You are here

Justice News

Department of Justice
U.S. Attorney’s Office
Central District of California

FOR IMMEDIATE RELEASE
Wednesday, September 3, 2014

Creator Of On-line Drug Bazaar Pleads Guilty To Federal Drug, Money Laundering Charges For Distributing Narcotics Around The World

LOS ANGELES – A Dutch national has pleaded guilty to federal drug trafficking and money laundering charges, admitting that he was one of the leaders of a conspiracy that developed and operated a secret, on-line narcotics marketplace known as the “The Farmer's Market” that sold controlled substances such as LSD, “ecstasy” and marijuana to thousands of customers around the world.

Marc Peter Willems, 45, of the Netherlands, pleaded guilty late yesterday to two federal charges – conspiracy to distribute controlled substances and conspiracy to launder money. When he is sentenced on December 10 by United States District Judge Dolly M. Gee, Willems faces a potential sentence of life in federal prison.

Willems was one of eight defendants charged in relation to The Farmer’s Market in April 2012 as the result of an investigation called Operation “Adam Bomb.” Willems is the sixth defendant to plead guilty, one defendant died after being indicted in the case, and the final defendant has agreed to plead guilty on Monday.

“Adam Bomb” was a two-year investigation led by the Drug Enforcement Administration that uncovered The Farmer’s Market, which was an international drug ring that attempted to operate in secret by using the TOR network, IP anonymizers and covert currency transactions. The encrypted TOR network allows websites and electronic mail communications to completely mask IP address information by spreading communications over a series of computers, or relays, located throughout the world. The Farmer’s Market accepted payments for illegal drug sales through Western Union, Pecunix, PayPal and I-Golder.

The eight defendants were initially charged in a 12-count indictment that described how The Farmer’s Market allowed independent narcotics dealers to anonymously advertise illegal drugs for sale. The Farmer’s Market (which had previously been known as “Adamflowers”) provided a marketplace, order forms, on-line forums, customer service, and payment methods for the different sources of supply. The operators screened all sources of supply and guaranteed delivery of the illegal drugs in exchange for a commission based upon the value of the order. Investigators identified customers in every one of the states of the United States and the District of Columbia and in approximately 45 other countries. One of the “customers” was an undercover DEA special agent based in Los Angeles.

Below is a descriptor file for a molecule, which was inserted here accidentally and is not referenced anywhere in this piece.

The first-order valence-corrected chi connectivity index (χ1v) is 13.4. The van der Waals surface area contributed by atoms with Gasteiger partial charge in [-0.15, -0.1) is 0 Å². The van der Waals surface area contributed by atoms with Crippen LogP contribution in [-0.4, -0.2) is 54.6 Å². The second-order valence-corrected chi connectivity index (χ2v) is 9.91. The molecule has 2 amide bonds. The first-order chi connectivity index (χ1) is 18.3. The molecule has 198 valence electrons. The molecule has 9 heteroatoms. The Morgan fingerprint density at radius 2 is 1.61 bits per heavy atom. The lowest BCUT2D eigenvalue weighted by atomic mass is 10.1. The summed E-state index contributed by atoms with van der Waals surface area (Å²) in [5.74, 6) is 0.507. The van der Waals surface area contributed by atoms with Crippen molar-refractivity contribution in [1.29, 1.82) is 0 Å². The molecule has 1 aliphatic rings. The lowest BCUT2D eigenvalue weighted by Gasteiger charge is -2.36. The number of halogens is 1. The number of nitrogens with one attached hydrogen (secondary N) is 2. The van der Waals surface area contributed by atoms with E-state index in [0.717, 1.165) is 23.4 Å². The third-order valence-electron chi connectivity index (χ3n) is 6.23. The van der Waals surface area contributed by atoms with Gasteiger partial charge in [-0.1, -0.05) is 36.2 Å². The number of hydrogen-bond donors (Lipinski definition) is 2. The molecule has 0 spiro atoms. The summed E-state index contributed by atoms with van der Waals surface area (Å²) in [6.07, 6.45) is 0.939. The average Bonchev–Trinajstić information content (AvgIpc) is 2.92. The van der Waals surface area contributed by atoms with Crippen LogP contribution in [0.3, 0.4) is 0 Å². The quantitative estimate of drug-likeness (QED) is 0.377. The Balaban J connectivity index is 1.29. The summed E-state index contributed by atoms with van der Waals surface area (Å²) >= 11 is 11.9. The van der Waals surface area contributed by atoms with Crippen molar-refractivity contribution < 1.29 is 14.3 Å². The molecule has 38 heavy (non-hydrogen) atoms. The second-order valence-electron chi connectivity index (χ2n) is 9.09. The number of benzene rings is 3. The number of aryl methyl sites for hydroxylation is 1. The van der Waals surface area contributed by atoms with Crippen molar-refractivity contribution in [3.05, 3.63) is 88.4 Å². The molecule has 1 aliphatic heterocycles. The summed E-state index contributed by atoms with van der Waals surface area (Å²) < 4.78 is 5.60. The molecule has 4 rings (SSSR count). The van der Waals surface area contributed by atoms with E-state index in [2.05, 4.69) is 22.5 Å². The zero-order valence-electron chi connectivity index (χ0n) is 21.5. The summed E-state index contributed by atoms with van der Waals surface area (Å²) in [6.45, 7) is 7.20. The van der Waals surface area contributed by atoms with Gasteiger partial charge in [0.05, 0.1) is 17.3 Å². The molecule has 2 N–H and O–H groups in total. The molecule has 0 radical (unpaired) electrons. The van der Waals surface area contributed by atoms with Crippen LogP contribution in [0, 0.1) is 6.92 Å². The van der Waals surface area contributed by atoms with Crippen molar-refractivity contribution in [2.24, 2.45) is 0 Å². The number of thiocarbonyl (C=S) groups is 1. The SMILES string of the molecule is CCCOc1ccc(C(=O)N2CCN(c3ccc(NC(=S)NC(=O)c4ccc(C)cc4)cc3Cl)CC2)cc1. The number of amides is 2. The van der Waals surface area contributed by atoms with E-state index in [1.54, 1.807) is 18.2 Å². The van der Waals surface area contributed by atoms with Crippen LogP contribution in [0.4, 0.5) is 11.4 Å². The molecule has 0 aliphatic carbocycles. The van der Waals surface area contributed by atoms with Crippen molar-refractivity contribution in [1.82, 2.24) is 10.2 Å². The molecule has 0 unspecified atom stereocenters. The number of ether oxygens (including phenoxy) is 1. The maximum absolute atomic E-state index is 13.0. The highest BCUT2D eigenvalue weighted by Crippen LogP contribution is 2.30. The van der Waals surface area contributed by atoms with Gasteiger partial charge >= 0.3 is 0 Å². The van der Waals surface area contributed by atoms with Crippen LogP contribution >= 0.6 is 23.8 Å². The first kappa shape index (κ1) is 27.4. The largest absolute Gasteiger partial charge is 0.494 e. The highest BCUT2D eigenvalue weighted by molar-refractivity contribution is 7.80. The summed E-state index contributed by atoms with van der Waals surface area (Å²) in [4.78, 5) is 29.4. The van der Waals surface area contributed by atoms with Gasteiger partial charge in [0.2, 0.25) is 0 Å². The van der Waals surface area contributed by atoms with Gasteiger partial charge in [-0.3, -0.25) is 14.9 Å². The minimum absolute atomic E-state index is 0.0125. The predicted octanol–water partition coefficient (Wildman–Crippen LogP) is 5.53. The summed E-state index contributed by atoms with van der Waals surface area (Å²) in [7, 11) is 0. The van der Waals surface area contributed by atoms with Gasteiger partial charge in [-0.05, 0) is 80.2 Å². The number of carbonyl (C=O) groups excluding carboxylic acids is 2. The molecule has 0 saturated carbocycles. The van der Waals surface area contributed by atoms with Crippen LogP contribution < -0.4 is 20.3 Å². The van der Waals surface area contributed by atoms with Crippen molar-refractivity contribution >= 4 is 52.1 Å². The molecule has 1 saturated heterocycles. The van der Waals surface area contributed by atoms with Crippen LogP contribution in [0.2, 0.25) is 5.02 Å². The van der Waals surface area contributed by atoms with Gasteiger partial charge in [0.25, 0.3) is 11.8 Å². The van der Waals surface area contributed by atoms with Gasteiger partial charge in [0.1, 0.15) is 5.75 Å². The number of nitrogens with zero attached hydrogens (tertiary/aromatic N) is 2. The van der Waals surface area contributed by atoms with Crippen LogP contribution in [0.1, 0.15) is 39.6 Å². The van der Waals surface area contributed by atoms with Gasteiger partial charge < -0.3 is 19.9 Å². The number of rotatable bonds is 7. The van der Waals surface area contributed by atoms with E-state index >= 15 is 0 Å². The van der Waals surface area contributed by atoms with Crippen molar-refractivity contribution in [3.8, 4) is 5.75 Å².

In his plea agreement, Willems acknowledged that The Farmer’s Market processed approximately $2.5 million in orders for illegal drugs over the course of several years.

“The Illegal sale of narcotics cannot be cloaked through the use of the Internet, even when sophisticated technology is used to conceal the drug trafficking,” said Acting United States Attorney Stephanie Yonekura. “Working with our law enforcement partners domestically and around the world, we have the ability to uncover and prosecute this hidden, illegal activity.”

Anthony D. Williams, Special Agent in Charge of the DEA’s Los Angeles Field Division, said: “Today’s guilty plea demonstrates DEA’s commitment to identify, apprehend, and bring to justice all drug traffickers, including those who attempt to cloak their illegal activities utilizing the perceived anonymity of the Internet. This conviction sends a clear message that law enforcement can and will use creative investigative techniques to uncover and dismantle online drug marketplaces such as the one operated by Mr. Willems.”

Another key player in The Farmer’s Market – Michael Evron, 44, a United States citizen who was living in Buenos Aires when he was arrested in 2012 – pleaded guilty to conspiracy to distribute controlled substances and conspiracy to launder money and is scheduled to be sentenced by Judge Gee on November 19.

Four other defendants have previously pleaded guilty and are scheduled to be sentenced later this year.

The final defendant – Ryan Rawls, 33, of Alpharetta, Georgia – has agreed to plead to conspiracy to distribute controlled substances and is scheduled to formally enter his guilty plea on Monday.

Release No. 14-113

Updated June 22, 2015